Low Cost Sales Channels

Last week, I wrote about using different sales channels to find better customers. I mentioned that it might  be a good idea to figure out which customers are the most costly to serve and the least profitable, and direct them to lower-cost channels.

This is only part of the story.

Adjust customer channels to find the right balance
of profitability. Photo: Flickr user Dustin.Askins.
Just because a customer is expensive to serve, doesn't mean that customer is the least valuable. In fact, customers who require a lot of time, energy, and money can certainly be very profitable customers.

The key, then, is aligning client profitability with the appropriate channel, or balancing profitability across channels.

How does this work?

I used to work for a large company that served customers in several different ways. There were low cost channels and high cost channels, and I think we did a pretty good job of aligning customers accordingly.

Our low-cost channels included web sales and telesales. It was inexpensive for our company to do business online and via our call centers, so, where possible, most customers were directed to one of these channels - "Just call or click," we'd say.

Our retail stores were medium-cost, because we were able to effectively bring in new customers this way, and sell them lots of profitable add-ons. Once we had these customers in the fold, they were encouraged to deal with their bills and any additional service they needed via lower-cost channels like web and telephone. In this way, we balanced channels so that high-value sales, like signing up for new service and purchasing equipment and accessories could happen in-store, and lower value activities, like address changes and billing questions, could be directed to lower-cost channels while still providing customers with great service.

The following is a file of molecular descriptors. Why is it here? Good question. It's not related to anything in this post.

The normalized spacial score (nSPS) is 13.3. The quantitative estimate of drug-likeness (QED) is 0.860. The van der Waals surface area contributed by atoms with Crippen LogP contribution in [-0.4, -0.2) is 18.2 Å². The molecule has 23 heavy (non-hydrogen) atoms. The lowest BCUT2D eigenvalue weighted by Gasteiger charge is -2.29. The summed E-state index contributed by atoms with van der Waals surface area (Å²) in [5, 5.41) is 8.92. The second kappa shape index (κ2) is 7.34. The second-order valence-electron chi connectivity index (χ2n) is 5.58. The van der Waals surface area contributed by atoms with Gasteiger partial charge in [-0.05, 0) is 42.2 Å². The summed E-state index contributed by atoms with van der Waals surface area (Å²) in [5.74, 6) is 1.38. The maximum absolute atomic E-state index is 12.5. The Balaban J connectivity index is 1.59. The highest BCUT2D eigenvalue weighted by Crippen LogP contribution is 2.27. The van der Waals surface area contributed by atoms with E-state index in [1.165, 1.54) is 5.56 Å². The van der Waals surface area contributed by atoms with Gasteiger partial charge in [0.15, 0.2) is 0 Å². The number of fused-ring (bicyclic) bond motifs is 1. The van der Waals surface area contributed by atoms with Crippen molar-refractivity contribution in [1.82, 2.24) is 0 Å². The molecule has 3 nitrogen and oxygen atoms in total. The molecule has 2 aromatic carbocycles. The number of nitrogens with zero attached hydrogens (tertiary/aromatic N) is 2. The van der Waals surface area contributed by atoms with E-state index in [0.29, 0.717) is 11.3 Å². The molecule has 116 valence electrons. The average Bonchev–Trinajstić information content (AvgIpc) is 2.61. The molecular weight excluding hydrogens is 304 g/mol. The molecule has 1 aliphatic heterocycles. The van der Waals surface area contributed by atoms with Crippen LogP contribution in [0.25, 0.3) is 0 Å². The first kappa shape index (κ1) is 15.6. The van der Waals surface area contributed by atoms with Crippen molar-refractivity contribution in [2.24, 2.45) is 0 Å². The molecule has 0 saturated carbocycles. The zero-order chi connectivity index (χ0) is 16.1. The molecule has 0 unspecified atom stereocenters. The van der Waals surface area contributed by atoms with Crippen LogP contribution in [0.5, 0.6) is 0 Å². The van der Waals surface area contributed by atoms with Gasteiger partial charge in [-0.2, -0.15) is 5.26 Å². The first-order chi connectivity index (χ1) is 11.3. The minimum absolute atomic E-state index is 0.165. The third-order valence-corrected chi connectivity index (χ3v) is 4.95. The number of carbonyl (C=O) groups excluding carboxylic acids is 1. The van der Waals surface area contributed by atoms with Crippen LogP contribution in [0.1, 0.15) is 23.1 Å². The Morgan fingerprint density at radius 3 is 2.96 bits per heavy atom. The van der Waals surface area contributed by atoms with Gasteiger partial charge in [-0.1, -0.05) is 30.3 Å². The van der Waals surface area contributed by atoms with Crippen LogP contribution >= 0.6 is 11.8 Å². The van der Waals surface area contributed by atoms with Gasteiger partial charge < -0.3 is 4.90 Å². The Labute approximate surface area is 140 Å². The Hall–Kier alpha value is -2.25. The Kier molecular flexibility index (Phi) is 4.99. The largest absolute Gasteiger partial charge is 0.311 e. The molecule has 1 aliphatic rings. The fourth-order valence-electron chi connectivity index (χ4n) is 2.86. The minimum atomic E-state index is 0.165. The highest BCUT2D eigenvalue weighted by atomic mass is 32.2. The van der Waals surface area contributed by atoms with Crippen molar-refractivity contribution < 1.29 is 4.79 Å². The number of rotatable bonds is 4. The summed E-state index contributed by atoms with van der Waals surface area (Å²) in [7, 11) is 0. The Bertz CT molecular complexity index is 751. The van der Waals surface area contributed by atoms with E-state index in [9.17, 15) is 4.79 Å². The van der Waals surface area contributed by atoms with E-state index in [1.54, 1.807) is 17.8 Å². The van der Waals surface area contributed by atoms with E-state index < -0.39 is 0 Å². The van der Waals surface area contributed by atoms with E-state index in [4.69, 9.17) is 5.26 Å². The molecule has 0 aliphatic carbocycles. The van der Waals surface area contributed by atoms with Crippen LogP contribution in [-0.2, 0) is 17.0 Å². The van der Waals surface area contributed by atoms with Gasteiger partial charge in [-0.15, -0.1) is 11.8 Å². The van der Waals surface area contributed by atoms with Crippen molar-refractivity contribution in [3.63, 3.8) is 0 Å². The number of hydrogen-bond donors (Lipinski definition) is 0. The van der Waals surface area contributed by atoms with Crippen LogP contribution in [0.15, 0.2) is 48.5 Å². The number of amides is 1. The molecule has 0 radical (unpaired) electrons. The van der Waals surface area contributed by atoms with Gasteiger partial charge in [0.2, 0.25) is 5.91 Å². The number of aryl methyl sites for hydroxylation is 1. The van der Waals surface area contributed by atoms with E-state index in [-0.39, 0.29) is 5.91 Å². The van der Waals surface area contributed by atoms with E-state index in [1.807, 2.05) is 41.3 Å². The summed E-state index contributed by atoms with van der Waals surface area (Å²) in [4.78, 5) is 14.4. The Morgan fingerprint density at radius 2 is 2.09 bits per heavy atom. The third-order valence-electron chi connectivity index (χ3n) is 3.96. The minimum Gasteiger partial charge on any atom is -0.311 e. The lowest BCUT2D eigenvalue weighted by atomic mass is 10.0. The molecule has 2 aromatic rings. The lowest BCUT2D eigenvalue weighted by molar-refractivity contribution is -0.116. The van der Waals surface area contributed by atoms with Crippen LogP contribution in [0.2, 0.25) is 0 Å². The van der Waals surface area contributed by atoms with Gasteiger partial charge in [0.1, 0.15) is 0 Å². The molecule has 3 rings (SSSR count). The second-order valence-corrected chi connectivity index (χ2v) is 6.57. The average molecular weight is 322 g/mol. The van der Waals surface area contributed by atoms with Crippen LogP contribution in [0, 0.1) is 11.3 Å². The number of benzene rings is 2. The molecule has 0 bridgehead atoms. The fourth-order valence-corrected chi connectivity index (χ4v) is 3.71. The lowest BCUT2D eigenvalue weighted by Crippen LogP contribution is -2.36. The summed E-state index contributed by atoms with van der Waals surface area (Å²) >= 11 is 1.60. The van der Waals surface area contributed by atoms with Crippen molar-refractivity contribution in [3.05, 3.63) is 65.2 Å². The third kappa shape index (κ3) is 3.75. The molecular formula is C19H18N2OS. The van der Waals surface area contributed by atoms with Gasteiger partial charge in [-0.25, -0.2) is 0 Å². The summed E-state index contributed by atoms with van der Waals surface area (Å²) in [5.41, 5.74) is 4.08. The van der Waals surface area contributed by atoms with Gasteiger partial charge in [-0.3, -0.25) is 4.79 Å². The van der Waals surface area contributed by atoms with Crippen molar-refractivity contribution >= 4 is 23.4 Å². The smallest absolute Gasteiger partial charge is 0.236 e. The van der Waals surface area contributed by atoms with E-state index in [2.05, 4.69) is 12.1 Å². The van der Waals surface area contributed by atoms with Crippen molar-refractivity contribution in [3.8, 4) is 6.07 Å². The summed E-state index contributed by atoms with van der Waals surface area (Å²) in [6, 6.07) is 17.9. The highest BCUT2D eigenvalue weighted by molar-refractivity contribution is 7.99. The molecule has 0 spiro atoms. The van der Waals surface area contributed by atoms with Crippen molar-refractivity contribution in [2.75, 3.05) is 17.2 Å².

Our highest-cost channels were what we referred to as "National Accounts." This included a sales force who called on businesses with multiple customers in-house. While it was expensive for us to maintain this sales force, provide them with the right equipment and tools, and send them all over their territories to meet with customers in-person, it was still profitable for us to serve customers this way since these were very high-value customers that provided a high rate of annual revenue.

So, what's the moral of the story?

Take a look at your channels, and make sure you're putting your energy in the right place. There's nothing wrong with a high-cost channel as long as you're getting a return on your investment.

How do you balance across channels and where are you realizing economies of scale? Need help doing this?  Let me know.

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